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And now to a story about the battle between Wall Street hedge funds and the companies that produce America's chicken. With one man caught in the middle, a bureaucrat working for the state of Georgia, NPR's Dan Charles with our Planet Money team has the story.
DAN CHARLES, BYLINE: It's 2016. Stephanie Strom is a reporter with The New York Times, and she gets a hot tip from some Wall Street contacts - big investors, hedge fund guys. They think chicken companies have grown too fast and the nation is headed for a glut of chicken.
STEPHANIE STROM: They were betting that the price of chicken was going to fall.
CHARLES: They were betting that the price of chicken was going to fall and that poultry producers are going to be losing money.
STROM: Right. So they shorted the stock.
CHARLES: These investors had put a lot of money on a bet that the stocks of chicken companies would fall. But they were frustrated because their bet was not paying off.
STROM: When you went to the grocery store, the price of chicken was either stable or even going up slightly, which was probably driving these guys crazy.
CHARLES: And they had a theory that the chicken companies were keeping prices artificially high, using a guy sitting in an office at the Georgia Department of Agriculture, Arty Schronce. He was the department's gardening expert. He'd do things like celebrate Georgia's native flowers in videos that look like they were shot on a cellphone.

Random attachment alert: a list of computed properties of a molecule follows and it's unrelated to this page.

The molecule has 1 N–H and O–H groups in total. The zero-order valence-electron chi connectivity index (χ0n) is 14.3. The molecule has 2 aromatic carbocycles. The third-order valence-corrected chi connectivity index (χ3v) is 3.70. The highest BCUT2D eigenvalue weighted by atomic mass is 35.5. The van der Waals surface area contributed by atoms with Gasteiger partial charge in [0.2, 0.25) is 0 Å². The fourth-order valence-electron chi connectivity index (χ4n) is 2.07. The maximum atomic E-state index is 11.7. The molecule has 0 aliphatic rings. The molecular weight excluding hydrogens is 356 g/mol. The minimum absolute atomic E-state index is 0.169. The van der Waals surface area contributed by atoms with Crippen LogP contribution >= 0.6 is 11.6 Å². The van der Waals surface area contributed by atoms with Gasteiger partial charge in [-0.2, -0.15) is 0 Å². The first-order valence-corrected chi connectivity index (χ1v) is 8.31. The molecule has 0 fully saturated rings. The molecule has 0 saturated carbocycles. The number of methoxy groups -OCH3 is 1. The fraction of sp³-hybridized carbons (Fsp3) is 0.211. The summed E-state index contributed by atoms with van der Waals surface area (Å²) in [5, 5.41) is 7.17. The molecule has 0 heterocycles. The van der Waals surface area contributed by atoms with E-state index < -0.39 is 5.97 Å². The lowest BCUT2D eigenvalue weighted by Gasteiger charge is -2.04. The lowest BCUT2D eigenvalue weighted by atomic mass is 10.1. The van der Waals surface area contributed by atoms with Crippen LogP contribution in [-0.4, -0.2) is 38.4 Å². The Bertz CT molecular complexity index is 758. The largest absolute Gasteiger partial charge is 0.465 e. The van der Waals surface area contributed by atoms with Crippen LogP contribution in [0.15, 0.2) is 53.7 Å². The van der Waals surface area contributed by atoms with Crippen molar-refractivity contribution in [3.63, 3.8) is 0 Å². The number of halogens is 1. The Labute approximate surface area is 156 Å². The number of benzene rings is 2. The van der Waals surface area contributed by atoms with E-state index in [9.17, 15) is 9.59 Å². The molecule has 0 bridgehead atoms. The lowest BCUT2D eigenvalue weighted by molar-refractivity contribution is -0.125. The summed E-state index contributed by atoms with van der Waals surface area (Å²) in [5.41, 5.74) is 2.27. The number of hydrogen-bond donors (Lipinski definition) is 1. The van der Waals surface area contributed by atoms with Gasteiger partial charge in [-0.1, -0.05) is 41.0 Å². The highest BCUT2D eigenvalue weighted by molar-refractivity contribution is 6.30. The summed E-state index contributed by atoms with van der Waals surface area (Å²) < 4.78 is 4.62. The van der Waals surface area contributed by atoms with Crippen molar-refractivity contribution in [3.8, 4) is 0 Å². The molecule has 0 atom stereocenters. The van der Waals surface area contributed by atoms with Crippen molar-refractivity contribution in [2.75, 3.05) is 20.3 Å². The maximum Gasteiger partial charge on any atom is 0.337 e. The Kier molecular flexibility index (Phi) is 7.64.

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ARTY SCHRONCE: Even though it's a cloudy day here in Atlanta, I feel like I need sunscreen standing next to all of these sunny blossoms, and the fragrance is divine.
CHARLES: But then he got another job compiling Georgia's official price of chicken, an index. This was a super low-tech operation. He'd just call up big chicken companies and say, hey, what are you selling drumsticks for this week? He'd put the average price in a newsletter and send it out. And because Georgia is the biggest chicken producing state in the country, Arty's prices were used across the industry. Sometimes, they were part of a formula that supermarkets and big-chain restaurants used to set the price that they paid for their chicken. And what these frustrated Wall Street investors noticed was Arty's numbers looked strange. Other indexes of chicken prices were down. Arty's numbers were high - 30 even 50 percent higher than other chicken indexes.
So The Wall Street guys hire a lawyer to start investigating. And eventually, that lawyer gets his hands on a document, a memo that Arty Schronce wrote to himself about this chicken price index. It's a bombshell. Arty Schronce says he doesn't believe his own index anymore. When he calls those big chicken companies and asks for prices, they're like, eh, put down whatever you put down last week. And Arty just has to trust them. That's the way this works. Even though millions of dollars depended on those numbers, nobody had ever asked for invoices to verify that chicken sales actually happened at that price. The companies could just be making up those numbers, keeping prices high - just what the hedge fund guys thought was going on.
Within a day of the lawyer getting that memo, it's been passed onto The Washington Post. When it's published, it destroys the reputation of that price index. Georgia stops publishing it, which is what Arty Schronce had proposed in his memo. It just took some short-selling Wall Street guys to make it happen. So the Georgia price index went away. And the funny thing is, chicken prices still didn't fall. There's now a big court battle going on over the reasons why. Some big buyers of chicken - supermarkets, restaurants - they say the chicken companies were fixing prices, and they still are. The companies deny it.
By the way, I tried to reach Arty Schronce. He didn't return my calls. I do know he's now retired from the Georgia Department of Agriculture.
Dan Charles, NPR News.
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